Ceremonies of the Consecration of Churches: The Writing of the Latin and Greek Alphabets on the Church Pavement

A tapestry depicting Pope Urban VIII writing the letters of the Latin alphabet in the ashes during the consecration of the new St. Peter's Basilica
The traditional ceremonies associated with the consecration of churches have always spawned a great deal of interest, no doubt in part for their relative rarity, but also because of their particular antiquity, symbolism and majesty. Like the ceremonies of Holy Week, they leave an impression. One of the ceremonies that always draws a great deal of interest in this regard is the act of the prelate inscribing the letters of the Latin and Greek alphabet onto the pavement (i.e. floor) of the church with his crozier.

I. History and Symbolism in Brief

The tradition of consecrating churches is thought to date back to the first century, and the antiquity of the specific ceremony we are treating today is already attested to already by the time of St. Gregory the Great.

The Catholic Encyclopedia comments:
Before the time of Constantine the consecration of churches was, on account of the persecutions, necessarily private, but after the conversion of that emperor it became a solemn public rite, as appears from Eusebius of Cæsarea (Church History X): "After these things a spectacle earnestly prayed for and much desired by us all appeared, viz. the solemnization of the festival of the dedication of churches throughout every city, and the consecration of newly-built oratories." The passage clearly indicates that churches were consecrated before, and that accordingly the anniversaries of the dedication might now be publicly celebrated.
Of course, what the precise form of this consecration was is not entirely clear, but "we find occasional notices of the vigil kept before the consecration, of the translation of the relics, and of the tracing of the Greek and the Latin alphabet on the pavement of the church... Often only the Greek alphabet or the Latin was written twice; and sometimes to the Greek and Latin the Hebrew alphabet was added (Martène, De Antiquis Ecclesiæ Ritibus, II)." (Source: Catholic Encyclopedia)

In short, there was some variety in this regard, but also a remarkable unity and continuity that was preserved down the ages.

The particular form of this ceremony sees some other minor variations as well, at least in the modern age. In some instances a smaller cross is laid out before the sanctuary in the nave as follows:

In other instances the entire nave is covered by this ashen cross, such as is shown in this photo of the consecration of Westminster Cathedral in London:

The question that naturally arises, of course, is what the particular symbolism of the Latin and Greek alphabets is? Like so many ceremonies that are steeped in antiquity, there is a certain amount of conjecture that naturally (and necessarily) occurs but one school of thought is that the two languages symbolized the Jews (Greek) and gentiles (Latin) respectively and the universal call to the Christian Faith -- as well as the catechesis given to the baptized in faith and piety.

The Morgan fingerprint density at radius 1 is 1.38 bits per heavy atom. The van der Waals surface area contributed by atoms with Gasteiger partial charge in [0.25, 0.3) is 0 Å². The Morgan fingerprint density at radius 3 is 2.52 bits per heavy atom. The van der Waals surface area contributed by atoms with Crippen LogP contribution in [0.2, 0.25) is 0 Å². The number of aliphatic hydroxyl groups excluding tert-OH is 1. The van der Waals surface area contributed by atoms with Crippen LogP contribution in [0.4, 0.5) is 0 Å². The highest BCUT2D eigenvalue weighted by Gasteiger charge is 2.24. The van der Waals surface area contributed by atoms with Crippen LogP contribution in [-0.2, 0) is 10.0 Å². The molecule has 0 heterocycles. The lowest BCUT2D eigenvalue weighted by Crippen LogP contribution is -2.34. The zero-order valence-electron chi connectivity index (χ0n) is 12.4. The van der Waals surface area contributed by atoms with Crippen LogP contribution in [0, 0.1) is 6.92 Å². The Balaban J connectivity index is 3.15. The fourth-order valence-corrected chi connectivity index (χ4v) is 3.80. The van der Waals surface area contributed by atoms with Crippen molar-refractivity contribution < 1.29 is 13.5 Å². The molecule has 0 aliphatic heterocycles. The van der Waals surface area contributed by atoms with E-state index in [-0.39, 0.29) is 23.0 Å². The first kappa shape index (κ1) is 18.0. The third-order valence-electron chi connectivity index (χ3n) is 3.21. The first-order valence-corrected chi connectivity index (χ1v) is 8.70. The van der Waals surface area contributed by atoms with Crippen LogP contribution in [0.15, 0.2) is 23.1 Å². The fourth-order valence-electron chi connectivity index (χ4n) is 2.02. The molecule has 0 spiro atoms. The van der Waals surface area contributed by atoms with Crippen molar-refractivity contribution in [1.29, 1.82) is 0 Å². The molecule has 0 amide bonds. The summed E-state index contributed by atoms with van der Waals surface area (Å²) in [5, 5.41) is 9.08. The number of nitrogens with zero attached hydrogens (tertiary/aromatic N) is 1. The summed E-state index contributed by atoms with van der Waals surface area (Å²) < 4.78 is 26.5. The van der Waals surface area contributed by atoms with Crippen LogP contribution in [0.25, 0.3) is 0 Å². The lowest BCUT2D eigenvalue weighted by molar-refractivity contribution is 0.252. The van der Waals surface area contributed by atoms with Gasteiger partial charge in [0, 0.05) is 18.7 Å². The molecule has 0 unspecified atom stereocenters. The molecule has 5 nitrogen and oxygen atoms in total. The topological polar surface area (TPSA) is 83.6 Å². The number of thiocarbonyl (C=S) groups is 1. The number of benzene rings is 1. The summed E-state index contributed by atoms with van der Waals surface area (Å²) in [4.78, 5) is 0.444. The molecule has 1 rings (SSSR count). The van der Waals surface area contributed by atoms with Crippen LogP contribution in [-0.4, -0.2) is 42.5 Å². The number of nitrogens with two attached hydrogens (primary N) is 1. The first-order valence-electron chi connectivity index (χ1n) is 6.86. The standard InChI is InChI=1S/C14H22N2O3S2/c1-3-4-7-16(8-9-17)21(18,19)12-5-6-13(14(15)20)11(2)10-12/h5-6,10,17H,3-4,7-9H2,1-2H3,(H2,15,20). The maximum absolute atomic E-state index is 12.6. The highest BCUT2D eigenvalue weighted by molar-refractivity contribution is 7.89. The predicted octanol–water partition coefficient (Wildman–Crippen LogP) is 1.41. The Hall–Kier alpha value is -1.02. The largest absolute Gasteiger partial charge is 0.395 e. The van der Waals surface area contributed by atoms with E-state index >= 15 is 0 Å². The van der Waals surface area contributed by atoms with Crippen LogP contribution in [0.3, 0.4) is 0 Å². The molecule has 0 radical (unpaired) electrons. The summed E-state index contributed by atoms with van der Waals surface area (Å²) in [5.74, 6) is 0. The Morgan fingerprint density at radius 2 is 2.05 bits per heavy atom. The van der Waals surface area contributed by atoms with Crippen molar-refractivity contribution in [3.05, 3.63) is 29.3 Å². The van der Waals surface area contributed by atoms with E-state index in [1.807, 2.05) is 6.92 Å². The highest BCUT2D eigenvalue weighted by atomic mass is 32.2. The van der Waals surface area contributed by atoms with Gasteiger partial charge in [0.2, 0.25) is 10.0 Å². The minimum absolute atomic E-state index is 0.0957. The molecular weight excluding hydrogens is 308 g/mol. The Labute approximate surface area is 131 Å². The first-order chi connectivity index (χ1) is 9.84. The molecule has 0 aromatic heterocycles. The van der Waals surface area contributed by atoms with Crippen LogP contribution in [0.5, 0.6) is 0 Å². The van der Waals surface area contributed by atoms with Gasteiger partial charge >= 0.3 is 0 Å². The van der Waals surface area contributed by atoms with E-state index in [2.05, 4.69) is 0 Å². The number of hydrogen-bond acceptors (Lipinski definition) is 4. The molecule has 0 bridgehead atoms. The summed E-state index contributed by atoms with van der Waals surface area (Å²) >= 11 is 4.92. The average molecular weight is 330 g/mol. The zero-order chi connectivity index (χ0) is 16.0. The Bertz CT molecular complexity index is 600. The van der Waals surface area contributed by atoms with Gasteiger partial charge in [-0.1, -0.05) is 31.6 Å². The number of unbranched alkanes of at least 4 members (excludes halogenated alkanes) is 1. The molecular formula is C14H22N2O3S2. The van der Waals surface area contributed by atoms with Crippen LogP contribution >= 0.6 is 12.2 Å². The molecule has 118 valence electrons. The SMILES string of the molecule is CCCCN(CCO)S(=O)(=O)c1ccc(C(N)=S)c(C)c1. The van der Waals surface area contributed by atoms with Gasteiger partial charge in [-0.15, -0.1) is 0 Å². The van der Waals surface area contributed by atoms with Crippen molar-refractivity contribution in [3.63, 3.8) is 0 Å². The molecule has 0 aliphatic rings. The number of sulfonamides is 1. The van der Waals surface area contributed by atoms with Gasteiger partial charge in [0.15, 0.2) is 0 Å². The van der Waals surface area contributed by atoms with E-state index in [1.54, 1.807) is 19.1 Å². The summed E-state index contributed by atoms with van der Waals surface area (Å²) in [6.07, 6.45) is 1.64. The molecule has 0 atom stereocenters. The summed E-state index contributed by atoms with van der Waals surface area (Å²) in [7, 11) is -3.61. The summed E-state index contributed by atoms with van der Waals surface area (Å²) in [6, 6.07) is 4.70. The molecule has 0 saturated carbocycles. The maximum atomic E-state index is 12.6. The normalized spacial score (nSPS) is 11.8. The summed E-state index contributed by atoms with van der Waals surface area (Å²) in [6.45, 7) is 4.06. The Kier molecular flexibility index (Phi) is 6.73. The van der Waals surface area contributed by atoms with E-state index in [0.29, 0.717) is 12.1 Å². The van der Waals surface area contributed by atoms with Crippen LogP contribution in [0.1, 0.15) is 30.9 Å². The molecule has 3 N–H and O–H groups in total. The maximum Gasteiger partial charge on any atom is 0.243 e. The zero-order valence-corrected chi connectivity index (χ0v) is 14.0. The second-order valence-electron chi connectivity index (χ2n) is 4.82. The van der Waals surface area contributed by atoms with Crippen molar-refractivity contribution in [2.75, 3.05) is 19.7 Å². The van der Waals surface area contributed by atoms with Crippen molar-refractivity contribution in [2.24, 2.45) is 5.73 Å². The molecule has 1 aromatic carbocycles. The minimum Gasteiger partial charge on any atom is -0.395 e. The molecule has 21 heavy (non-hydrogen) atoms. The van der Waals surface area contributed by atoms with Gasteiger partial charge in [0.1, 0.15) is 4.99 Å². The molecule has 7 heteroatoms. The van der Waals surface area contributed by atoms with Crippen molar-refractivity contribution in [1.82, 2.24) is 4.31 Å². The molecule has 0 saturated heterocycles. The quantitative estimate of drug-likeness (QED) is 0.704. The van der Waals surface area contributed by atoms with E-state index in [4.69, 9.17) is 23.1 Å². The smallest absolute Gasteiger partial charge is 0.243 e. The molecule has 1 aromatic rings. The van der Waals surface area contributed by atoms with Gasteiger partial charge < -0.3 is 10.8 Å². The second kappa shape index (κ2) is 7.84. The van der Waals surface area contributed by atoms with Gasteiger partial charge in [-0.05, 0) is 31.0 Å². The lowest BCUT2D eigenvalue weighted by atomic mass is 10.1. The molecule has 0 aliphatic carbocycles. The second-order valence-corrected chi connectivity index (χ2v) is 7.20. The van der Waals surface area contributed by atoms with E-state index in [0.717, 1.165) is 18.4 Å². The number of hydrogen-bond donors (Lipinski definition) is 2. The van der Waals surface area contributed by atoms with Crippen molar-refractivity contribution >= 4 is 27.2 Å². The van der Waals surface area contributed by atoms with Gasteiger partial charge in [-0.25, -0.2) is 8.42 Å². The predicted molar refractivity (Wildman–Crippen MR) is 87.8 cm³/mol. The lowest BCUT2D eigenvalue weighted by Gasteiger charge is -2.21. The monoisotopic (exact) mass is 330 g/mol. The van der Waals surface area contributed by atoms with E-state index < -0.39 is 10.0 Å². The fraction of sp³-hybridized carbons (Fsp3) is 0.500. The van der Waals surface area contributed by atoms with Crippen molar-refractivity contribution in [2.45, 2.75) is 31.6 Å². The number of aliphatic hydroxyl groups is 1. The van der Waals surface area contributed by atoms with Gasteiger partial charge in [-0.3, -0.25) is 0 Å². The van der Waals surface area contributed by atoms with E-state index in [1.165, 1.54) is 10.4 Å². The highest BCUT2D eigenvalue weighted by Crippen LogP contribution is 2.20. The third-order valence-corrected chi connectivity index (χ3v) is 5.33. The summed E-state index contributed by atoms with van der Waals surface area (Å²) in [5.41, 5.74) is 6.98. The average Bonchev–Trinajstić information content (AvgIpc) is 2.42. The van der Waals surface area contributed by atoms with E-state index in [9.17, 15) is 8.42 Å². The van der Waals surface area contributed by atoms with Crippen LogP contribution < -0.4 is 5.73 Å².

II. A Ceremonial Description

Turning now to the actual ceremony, here is a description from Fr. Augustine Schulte's excellent book, Consecranda: Rites and Ceremonies Observed at the Consecration of Churches, Altars, Altarstones, Chalices and Patens (readers will note that the description provided here represents the more ambitious form of this ceremony as shown in the photo from Westminster Cathedral above).

First, the preparation of the cross itself:
On the pavement of the church two parallel lines are marked with chalk extending from the left corner of the front of the church to the epistle corner of the church near the communion-rail, and two others extending from the right corner of the front of the church to the gospel corner of the church near the communion-rail. The parallel lines should be about 9 in. apart. Instead of these lines 48 chalk-marks about 8 in. square may be made on the floor, i.e., 24 from the left of the entrance to the epistle corner of the church, and 24 in the other direction, corresponding to the number of the letters of the Greek and Latin alphabets.
At the appropriate point in the liturgy, following the chanting of the Veni, Creator Spiritus and Litany of the Saints...
The bishop resumes his mitre and receives the crosier. Preceded by the cross-bearer and acolytes, accompanied by the deacon and subdeacon and followed by the mitre, crosier, book and candle bearers, he goes to the corner at the left (gospel) of the main entrance and with the lower extremity of the crosier, which he holds in both hands, he delineates the letters of the Greek alphabet in the ashes spread on the floor from this corner to the epistle corner of the church near the altar. Then he goes to the corner at the right (epistle) of the main entrance and delineates in the same manner the letters of the Latin alphabet in the ashes spread on the floor from this corner to the gospel corner of the church near the altar. The cross-bearer and acolytes stand opposite to him and move with him along the line. As soon as he begins to write the Greek alphabet the chanters sing the [Benedictus].
During the chanting of the Benedictus, the following antiphon is sung: "O how fearful is this place; truly this is no other than the house of God, and the gate of Heaven."

From the consecration of Benedictine Abbey of Le Barroux
From the consecration of the North American seminary of the FSSP
In this rare image taken from the consecration of Our Lady of Guadalupe Seminary, you can still see the completed alphabets, written by the bishop with his crozier:

The ceremony as it appears in the traditional Pontifcale Romanum

Join in the conversation on our Facebook page.